Lynn Spencer over at AAR has a new post about love-hate relationships with regard to books by certain authors. She's talking about Betty Neels' books, and she not only links to my new best friends, the Bettys who write The Uncrushable Jersey Dress, but also to Sadie's less favorable review here of Stormy Springtime's curmudgeon of a hero. And for the scholarly approach, try Laura Vivanco's analysis of Discovering Daisy at Teach Me Tonight.
Honest: You know how we may hide our romances from our non-romance-reading friends? (Read Jessica's explanation of how she hid them from the housekeeper.) Well, I hid my Betty Neels collection from my romance-reading friends. I'd admit to liking them, but I didn't feel I could defend them. They're not merely retro, they're regressive. The heroines are girls, not women; they have jobs and work hard but the "reward" is to marry the rich Dutch (later English) hero and be wealthy and do good works, suggesting being a wife will be a fulfilling enough life. The heroes aren't even in the Greek alphabet, as they barely communicate with the heroine while steadily guiding the relationship toward its inevitable ending, Most of the secondary women characters are portrayed particularly badly: lazy, ineffectual mothers / greedy, selfish sisters / irascible, demanding elderly women / gold-digger, predatory "other women" / punitive, heartless employers or supervisors (but not fellow nurses, who are almost all lovely people) / even troublemaking teens.
And yet I love them. Why?
Smart: Betty Neels was born in 1910 (her biography is rather fun, btw), so she would have done her nurse's training back before it was even considered respectable for a woman to have a career. Almost all the British women from that era that I knew worked until they married, after which they pursued their interests (sculpture, propagating irises, etc.) and supported their husbands' careers. So Betty grew up with a very different cultural framework than we did or even our mothers did. Add to that the sheer Britishness of her existence, with its not-so-subtle subtexts of class and privilege, and her books make more sense. They're still wildly anachronistic, though.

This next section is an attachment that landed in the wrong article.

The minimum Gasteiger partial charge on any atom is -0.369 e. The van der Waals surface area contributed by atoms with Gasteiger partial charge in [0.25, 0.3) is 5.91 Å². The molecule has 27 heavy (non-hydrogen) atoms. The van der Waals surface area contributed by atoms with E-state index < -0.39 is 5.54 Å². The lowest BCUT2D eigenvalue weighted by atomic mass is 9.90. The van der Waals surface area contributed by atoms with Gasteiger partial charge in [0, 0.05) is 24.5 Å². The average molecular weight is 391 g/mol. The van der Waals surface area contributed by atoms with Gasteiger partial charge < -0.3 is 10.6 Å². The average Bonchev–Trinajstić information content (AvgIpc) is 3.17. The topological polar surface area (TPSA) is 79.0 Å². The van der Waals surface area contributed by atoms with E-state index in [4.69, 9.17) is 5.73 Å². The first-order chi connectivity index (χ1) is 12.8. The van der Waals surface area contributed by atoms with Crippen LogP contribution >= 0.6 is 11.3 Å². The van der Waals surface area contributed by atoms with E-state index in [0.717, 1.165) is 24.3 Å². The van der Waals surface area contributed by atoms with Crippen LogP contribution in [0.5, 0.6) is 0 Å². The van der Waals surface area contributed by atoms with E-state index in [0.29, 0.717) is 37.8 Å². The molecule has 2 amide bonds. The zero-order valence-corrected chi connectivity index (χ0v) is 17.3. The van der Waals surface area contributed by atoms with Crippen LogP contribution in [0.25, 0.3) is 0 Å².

Honest: But in another way, they aren't. I have a brother-in-law who could pass for a Neels hero in a dim light (and provided he didn't speak): tall, dependable, devoted to his wife and children. Mind you, Mike's wife has a Ph.D. and a job outside the home, but if she didn't, she would look a lot like a Neels heroine -- pretty, loving heart, devoted to her family, etc. They have two children, teenagers (just), who are well-behaved and pretty good at school, sport, and community activities. Take away their cell phones, and they could pass for Neels' teenager characters. And I don't think Mike's family is very odd or anachronistic. What I see in them is goodness of character, a willingness to serve their communities, and a dedication to making their home a good place for all who enter.
Smart: So if you take a Neels heroine, teach her some computer skills and throw a mobile phone in her handbag, would you get someone closer to a "modern" British female? No, of course not, because we expect women in that situation to be independent, sexually experienced, socially connected, and self-determining. Frankly, even in 1969 when Neels published her first book, her heroines were anachronistic and unrealistic. During the 30 years during in which she wrote 134+ books, her heroines changed little while women everywhere else (fictional and real life) changed a lot.